Geoffrey Morrison over at Home Theater Magazine has written a great article about home theater lies and It can stand by itself. I would like to add a few comments on how I feel about the article and each of the comments that he makes.
No matter what type of display you’re looking for, you’re no doubt going to be comparing the specs and feature lists of each. Things like contrast ratio, lumens, 3:2 pull down, and others are a marketing departments favorite tools to make their product sound better than another. Take many of these with a grain of salt. Take others as an undersold but vital aspect of a product. To sort though them, here’s what they all mean.
I agree with him here that Contrast ratio is a spec that we do not have to worry about. When you are in a stereo store you can compare high and low contrast ratios and I am sur that your HDTV will have more important quality issues than what the contrast ratio is.
The number of lumens is the measurement of the brightness of the projector overall. In general you will want a projector with a higher number of lumens as you will want a brighter picture. The only way to compare lumens is to look at the projectors of one company and if you are looking at a projector from another company make sure you know what the relation is between the two comapnies as far as the lumen level is concerned.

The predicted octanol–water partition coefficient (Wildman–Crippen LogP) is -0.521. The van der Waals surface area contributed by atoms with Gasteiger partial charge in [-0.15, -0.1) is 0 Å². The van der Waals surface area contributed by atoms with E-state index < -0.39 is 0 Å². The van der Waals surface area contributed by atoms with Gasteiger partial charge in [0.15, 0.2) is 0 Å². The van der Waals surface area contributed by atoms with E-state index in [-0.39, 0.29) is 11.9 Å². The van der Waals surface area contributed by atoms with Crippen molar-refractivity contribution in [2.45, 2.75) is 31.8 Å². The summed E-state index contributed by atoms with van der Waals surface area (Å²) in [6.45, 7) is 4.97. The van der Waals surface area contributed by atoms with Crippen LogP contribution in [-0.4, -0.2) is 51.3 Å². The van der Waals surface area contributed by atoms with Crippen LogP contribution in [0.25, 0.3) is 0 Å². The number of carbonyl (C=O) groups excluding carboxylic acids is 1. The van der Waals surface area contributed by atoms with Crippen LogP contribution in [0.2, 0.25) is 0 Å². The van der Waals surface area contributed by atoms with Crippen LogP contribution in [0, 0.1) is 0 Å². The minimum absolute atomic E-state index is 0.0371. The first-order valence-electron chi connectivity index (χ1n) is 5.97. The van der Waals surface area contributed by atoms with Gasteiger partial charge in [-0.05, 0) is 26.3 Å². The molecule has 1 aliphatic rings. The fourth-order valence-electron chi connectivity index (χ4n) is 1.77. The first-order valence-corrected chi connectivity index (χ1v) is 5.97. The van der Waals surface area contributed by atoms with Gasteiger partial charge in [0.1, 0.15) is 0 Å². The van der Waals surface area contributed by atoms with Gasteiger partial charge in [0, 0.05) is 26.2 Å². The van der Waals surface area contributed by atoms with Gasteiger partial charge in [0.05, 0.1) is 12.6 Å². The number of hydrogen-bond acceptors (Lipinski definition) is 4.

Anything called “Edge Enhancement”
Edge enhancement is a sharpness level that apparently will make edges of things on the screen sharper and not so soft. There is usually a very bad payour in that the picture dow not look nearly as smooth and you have jagged lines all over so I believe, as most other pros I think that this is a very bad feature to enable on your TV.
Anything to do with speakers
Speakers come from companies that always lie. Not that speaker companies are bad, but if your competitor is measuring a crazy amount of wattage for speakers then you really need to do the same. My home reciever puts out 70 watts per chann el which is fine but how many car stereos have a wattage of 500-1000 watts per speaker? The numbers tend to be a bit more fair in the home theater industry but I still find that the best way to compare speakers is to go out and compare the same DVD or CD with different speakers connected to the same amplifier, this is by far the very best way to compare home theater speakers.
A comb filter is the way that a TV will interpret the sgnal coming through composite cables. More than likely you are using Component video (best) or s-video (second best) to connect your DVD player to your TV which mean that the fancy comb filter, good or bad just is not being used.
1080p vs 720p
Geoffrey says do not worry about 1080p as you can not see the difference between that and 720p and he is probably right today. In five years time we will probably care more about 1080p but right now even the video games are really only being created for 720p because it just takes too much to program for 1080p. Look at what you want and what your budget is and remember the quality that you get for 720p is the most important standard to worry about.